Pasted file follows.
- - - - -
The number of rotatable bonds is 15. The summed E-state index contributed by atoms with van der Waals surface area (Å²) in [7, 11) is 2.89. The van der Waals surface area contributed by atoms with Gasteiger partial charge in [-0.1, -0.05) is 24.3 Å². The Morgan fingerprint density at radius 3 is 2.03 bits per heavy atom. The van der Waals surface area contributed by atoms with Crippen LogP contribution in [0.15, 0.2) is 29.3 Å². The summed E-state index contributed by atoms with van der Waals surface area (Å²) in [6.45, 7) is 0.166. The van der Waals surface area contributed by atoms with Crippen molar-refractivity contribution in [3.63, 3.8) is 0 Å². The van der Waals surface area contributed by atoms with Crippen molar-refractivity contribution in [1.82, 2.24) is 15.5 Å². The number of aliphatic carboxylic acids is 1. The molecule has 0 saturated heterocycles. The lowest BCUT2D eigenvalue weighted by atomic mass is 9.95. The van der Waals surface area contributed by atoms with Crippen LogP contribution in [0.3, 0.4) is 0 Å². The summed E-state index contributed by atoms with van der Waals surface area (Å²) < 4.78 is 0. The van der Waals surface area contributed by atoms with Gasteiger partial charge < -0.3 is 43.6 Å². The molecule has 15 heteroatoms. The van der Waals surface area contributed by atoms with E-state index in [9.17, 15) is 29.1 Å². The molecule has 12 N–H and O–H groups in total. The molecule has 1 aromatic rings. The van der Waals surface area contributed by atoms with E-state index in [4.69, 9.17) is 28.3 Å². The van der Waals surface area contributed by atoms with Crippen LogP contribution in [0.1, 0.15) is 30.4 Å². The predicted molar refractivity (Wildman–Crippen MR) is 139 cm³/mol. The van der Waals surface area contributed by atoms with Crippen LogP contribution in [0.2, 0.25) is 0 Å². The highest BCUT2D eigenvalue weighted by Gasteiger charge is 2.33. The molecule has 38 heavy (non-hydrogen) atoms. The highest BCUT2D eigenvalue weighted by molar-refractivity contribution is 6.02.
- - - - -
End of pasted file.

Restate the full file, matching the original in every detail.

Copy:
The number of rotatable bonds is 15. The summed E-state index contributed by atoms with van der Waals surface area (Å²) in [7, 11) is 2.89. The van der Waals surface area contributed by atoms with Gasteiger partial charge in [-0.1, -0.05) is 24.3 Å². The Morgan fingerprint density at radius 3 is 2.03 bits per heavy atom. The van der Waals surface area contributed by atoms with Crippen LogP contribution in [0.15, 0.2) is 29.3 Å². The summed E-state index contributed by atoms with van der Waals surface area (Å²) in [6.45, 7) is 0.166. The van der Waals surface area contributed by atoms with Crippen molar-refractivity contribution in [3.63, 3.8) is 0 Å². The van der Waals surface area contributed by atoms with Crippen molar-refractivity contribution in [1.82, 2.24) is 15.5 Å². The number of aliphatic carboxylic acids is 1. The molecule has 0 saturated heterocycles. The lowest BCUT2D eigenvalue weighted by atomic mass is 9.95. The van der Waals surface area contributed by atoms with Crippen LogP contribution in [0.3, 0.4) is 0 Å². The summed E-state index contributed by atoms with van der Waals surface area (Å²) < 4.78 is 0. The van der Waals surface area contributed by atoms with Gasteiger partial charge < -0.3 is 43.6 Å². The molecule has 15 heteroatoms. The van der Waals surface area contributed by atoms with E-state index in [9.17, 15) is 29.1 Å². The molecule has 12 N–H and O–H groups in total. The molecule has 1 aromatic rings. The van der Waals surface area contributed by atoms with E-state index in [4.69, 9.17) is 28.3 Å². The van der Waals surface area contributed by atoms with Crippen LogP contribution in [0.1, 0.15) is 30.4 Å². The predicted molar refractivity (Wildman–Crippen MR) is 139 cm³/mol. The van der Waals surface area contributed by atoms with Crippen LogP contribution in [0.2, 0.25) is 0 Å². The highest BCUT2D eigenvalue weighted by Gasteiger charge is 2.33. The molecule has 38 heavy (non-hydrogen) atoms. The highest BCUT2D eigenvalue weighted by molar-refractivity contribution is 6.02.